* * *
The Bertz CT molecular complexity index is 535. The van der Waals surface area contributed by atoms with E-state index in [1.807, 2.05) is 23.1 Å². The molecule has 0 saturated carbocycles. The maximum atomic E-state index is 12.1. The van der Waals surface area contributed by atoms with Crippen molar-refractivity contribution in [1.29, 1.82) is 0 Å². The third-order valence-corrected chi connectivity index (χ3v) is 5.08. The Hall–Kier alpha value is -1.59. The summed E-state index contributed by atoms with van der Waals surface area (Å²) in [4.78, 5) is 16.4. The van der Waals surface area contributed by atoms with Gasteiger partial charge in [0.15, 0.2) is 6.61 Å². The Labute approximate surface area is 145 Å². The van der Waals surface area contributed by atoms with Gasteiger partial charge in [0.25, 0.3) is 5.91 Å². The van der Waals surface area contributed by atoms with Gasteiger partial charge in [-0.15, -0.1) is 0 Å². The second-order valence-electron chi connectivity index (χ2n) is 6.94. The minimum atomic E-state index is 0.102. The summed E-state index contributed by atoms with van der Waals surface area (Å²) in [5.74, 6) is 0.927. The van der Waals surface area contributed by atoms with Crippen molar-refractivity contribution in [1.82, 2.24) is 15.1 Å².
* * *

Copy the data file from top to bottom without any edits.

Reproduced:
The Bertz CT molecular complexity index is 535. The van der Waals surface area contributed by atoms with E-state index in [1.807, 2.05) is 23.1 Å². The molecule has 0 saturated carbocycles. The maximum atomic E-state index is 12.1. The van der Waals surface area contributed by atoms with Crippen molar-refractivity contribution in [1.29, 1.82) is 0 Å². The third-order valence-corrected chi connectivity index (χ3v) is 5.08. The Hall–Kier alpha value is -1.59. The summed E-state index contributed by atoms with van der Waals surface area (Å²) in [4.78, 5) is 16.4. The van der Waals surface area contributed by atoms with Gasteiger partial charge in [0.15, 0.2) is 6.61 Å². The Labute approximate surface area is 145 Å². The van der Waals surface area contributed by atoms with Gasteiger partial charge in [0.25, 0.3) is 5.91 Å². The van der Waals surface area contributed by atoms with Gasteiger partial charge in [-0.15, -0.1) is 0 Å². The second-order valence-electron chi connectivity index (χ2n) is 6.94. The minimum atomic E-state index is 0.102. The summed E-state index contributed by atoms with van der Waals surface area (Å²) in [5.74, 6) is 0.927. The van der Waals surface area contributed by atoms with Crippen molar-refractivity contribution in [1.82, 2.24) is 15.1 Å².